China joined the world's top-five arms suppliers while remaining the second largest arms importer between 2008 and 2012, a Swedish-based research institute said Monday, DPA reported.
Later Monday, countries will enter the final round of talks on an arms trade treaty at the United Nations headquarters in New York. A final draft has been pending since last year, when talks broke down and the US, China and Russia called for a delay.
The Swedish report was issued on the eve of the talks.
In addition to China, the top five suppliers of arms included the United States, Russia, Germany and France.
A trend SIPRI observed in the period was growing interest in drones used for reconnaissance and military strikes. Twelve countries delivered drones to at least 31 countries in 2008-2012, compared to the 20 countries that took deliveries from eight countries 2003-2007.
Israel, the US and Italy were main suppliers of drones, while Pakistan and the UAE were top importers.
The United States and Russia accounted for over half the world's arms transfers during the period. The volume of world arms transfers increased in the period by 17 per cent compared to 2003-2007.
India's main suppliers - in addition to Russia, which accounted for 79 per cent of India's imports - were Britain and Uzbekistan.
Asia was also home to the other top-four importers in the period: China, Pakistan, South Korea and Singapore.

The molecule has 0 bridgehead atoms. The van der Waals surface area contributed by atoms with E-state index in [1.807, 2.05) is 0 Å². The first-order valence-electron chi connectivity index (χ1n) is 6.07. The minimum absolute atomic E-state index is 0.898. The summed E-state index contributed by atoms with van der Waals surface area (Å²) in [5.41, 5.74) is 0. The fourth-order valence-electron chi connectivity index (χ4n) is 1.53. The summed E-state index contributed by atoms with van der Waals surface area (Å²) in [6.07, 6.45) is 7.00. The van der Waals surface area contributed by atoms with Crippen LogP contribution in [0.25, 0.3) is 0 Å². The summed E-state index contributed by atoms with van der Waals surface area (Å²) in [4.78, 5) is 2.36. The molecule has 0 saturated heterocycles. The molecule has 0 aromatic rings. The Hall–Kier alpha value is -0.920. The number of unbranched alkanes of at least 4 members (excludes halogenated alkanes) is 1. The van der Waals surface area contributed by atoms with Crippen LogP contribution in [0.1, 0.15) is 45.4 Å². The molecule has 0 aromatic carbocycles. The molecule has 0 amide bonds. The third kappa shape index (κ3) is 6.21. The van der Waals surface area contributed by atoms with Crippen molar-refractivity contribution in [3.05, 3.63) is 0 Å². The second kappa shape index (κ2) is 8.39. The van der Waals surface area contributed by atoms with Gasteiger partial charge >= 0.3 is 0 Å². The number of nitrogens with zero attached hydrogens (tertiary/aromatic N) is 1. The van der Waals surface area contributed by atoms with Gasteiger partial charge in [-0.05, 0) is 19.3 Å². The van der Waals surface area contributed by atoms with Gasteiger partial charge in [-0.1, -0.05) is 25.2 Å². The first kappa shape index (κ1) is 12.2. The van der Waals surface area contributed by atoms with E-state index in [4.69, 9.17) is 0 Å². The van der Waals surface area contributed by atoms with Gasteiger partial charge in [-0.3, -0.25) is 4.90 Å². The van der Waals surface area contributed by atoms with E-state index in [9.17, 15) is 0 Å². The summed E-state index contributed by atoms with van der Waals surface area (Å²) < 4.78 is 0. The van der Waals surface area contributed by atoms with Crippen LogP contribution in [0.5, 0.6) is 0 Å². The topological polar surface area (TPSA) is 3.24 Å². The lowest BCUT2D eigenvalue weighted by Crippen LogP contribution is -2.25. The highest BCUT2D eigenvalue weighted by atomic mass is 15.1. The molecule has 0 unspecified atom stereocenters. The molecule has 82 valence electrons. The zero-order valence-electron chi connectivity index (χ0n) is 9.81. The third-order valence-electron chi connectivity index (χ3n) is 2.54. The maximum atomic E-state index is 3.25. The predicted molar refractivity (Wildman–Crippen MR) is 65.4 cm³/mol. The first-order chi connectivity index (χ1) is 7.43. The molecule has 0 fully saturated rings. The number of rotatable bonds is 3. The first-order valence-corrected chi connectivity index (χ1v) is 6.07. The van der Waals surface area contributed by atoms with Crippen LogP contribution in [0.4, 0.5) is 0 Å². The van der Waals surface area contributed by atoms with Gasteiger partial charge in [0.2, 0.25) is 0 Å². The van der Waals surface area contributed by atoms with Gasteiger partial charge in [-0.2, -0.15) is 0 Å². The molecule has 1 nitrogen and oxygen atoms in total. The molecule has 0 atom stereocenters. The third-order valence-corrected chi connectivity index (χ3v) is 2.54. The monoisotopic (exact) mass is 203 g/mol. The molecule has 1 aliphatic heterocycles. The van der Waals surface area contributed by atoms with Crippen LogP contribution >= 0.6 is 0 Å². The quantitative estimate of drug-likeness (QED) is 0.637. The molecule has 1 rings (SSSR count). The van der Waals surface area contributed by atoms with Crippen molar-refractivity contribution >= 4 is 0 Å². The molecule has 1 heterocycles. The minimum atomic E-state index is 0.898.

The US accounted for 30 per cent of global arms exports in the period, selling arms to over 80 countries. South Korea, along with Australia and the United Arab Emirates (UAE), were the three main importers of US arms, the updated SIPRI Arms Transfer Database said.
Aircraft remained a mainstay in US export volumes during the period, accounting for 62 per cent.
Russia's share of global arms sales was on 26 per cent, and was the main supplier to China.
Germany was the world's third largest arms exporter, with 7 per cent of transfers. Main German markets were Greece, South Korea and Turkey. France was the fourth largest exporter on 6 per cent, while China replaced Britain in fifth place.
"China's rise has been driven primarily by large-scale acquisitions by Pakistan," said Mark Bromley of the SIPRI Arms Transfer Programme.
SIPRI said Pakistan was likely to remain a major importer of Chinese arms, citing pending deliveries and orders for combat aircraft, submarines and frigates.
Myanmar, Bangladesh, Venezuela and Morocco were other large importers of arms from China, the institute reported.
The financial crisis in Europe was reflected in reductions of orders for jet fighters and other systems, SIPRI said. Attempts to sell surplus equipment from Europe were likely to increase.
The SIPRI Arms Transfers Database, which does not include small arms, is based on public sources ranging from national and regional newspapers to specialized international journals, as well as government and industry reports.
SIPRI said it used a five-year cycle to even out fluctuations caused by a big order during any specific year.
The SIPRI database reflects volumes and is not designed to specify the financial value of sales, partly due to the constraints of using and comparing data, the institute said.